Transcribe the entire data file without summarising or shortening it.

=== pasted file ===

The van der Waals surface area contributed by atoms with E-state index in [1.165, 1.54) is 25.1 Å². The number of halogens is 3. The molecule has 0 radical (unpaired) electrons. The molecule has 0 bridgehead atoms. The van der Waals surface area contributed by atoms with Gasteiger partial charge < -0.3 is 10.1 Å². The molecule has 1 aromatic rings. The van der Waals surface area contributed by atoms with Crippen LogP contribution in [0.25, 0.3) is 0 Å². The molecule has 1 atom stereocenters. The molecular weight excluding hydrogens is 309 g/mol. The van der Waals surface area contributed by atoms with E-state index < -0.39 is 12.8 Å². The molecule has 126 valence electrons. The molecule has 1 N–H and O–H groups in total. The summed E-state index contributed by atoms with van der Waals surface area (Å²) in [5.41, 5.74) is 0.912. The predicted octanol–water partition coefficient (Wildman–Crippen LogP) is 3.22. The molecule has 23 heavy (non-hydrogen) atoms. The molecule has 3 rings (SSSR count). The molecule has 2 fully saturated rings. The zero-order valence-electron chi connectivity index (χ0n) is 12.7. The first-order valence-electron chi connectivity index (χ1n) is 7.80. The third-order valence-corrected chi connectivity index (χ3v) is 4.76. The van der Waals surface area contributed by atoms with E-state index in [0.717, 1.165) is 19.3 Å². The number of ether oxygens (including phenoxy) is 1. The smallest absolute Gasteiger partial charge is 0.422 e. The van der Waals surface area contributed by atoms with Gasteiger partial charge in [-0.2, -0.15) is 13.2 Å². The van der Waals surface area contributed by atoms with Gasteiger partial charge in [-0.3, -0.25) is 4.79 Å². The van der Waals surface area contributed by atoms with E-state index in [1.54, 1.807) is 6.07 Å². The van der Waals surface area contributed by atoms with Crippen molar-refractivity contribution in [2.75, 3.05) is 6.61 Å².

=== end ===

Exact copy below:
The van der Waals surface area contributed by atoms with E-state index in [1.165, 1.54) is 25.1 Å². The number of halogens is 3. The molecule has 0 radical (unpaired) electrons. The molecule has 0 bridgehead atoms. The van der Waals surface area contributed by atoms with Gasteiger partial charge < -0.3 is 10.1 Å². The molecule has 1 aromatic rings. The van der Waals surface area contributed by atoms with Crippen LogP contribution in [0.25, 0.3) is 0 Å². The molecule has 1 atom stereocenters. The molecular weight excluding hydrogens is 309 g/mol. The van der Waals surface area contributed by atoms with E-state index < -0.39 is 12.8 Å². The molecule has 126 valence electrons. The molecule has 1 N–H and O–H groups in total. The summed E-state index contributed by atoms with van der Waals surface area (Å²) in [5.41, 5.74) is 0.912. The predicted octanol–water partition coefficient (Wildman–Crippen LogP) is 3.22. The molecule has 23 heavy (non-hydrogen) atoms. The molecule has 3 rings (SSSR count). The molecule has 2 fully saturated rings. The zero-order valence-electron chi connectivity index (χ0n) is 12.7. The first-order valence-electron chi connectivity index (χ1n) is 7.80. The third-order valence-corrected chi connectivity index (χ3v) is 4.76. The van der Waals surface area contributed by atoms with E-state index in [0.717, 1.165) is 19.3 Å². The number of ether oxygens (including phenoxy) is 1. The smallest absolute Gasteiger partial charge is 0.422 e. The van der Waals surface area contributed by atoms with Gasteiger partial charge in [-0.2, -0.15) is 13.2 Å². The van der Waals surface area contributed by atoms with Gasteiger partial charge in [-0.3, -0.25) is 4.79 Å². The van der Waals surface area contributed by atoms with E-state index in [1.54, 1.807) is 6.07 Å². The van der Waals surface area contributed by atoms with Crippen molar-refractivity contribution in [2.75, 3.05) is 6.61 Å².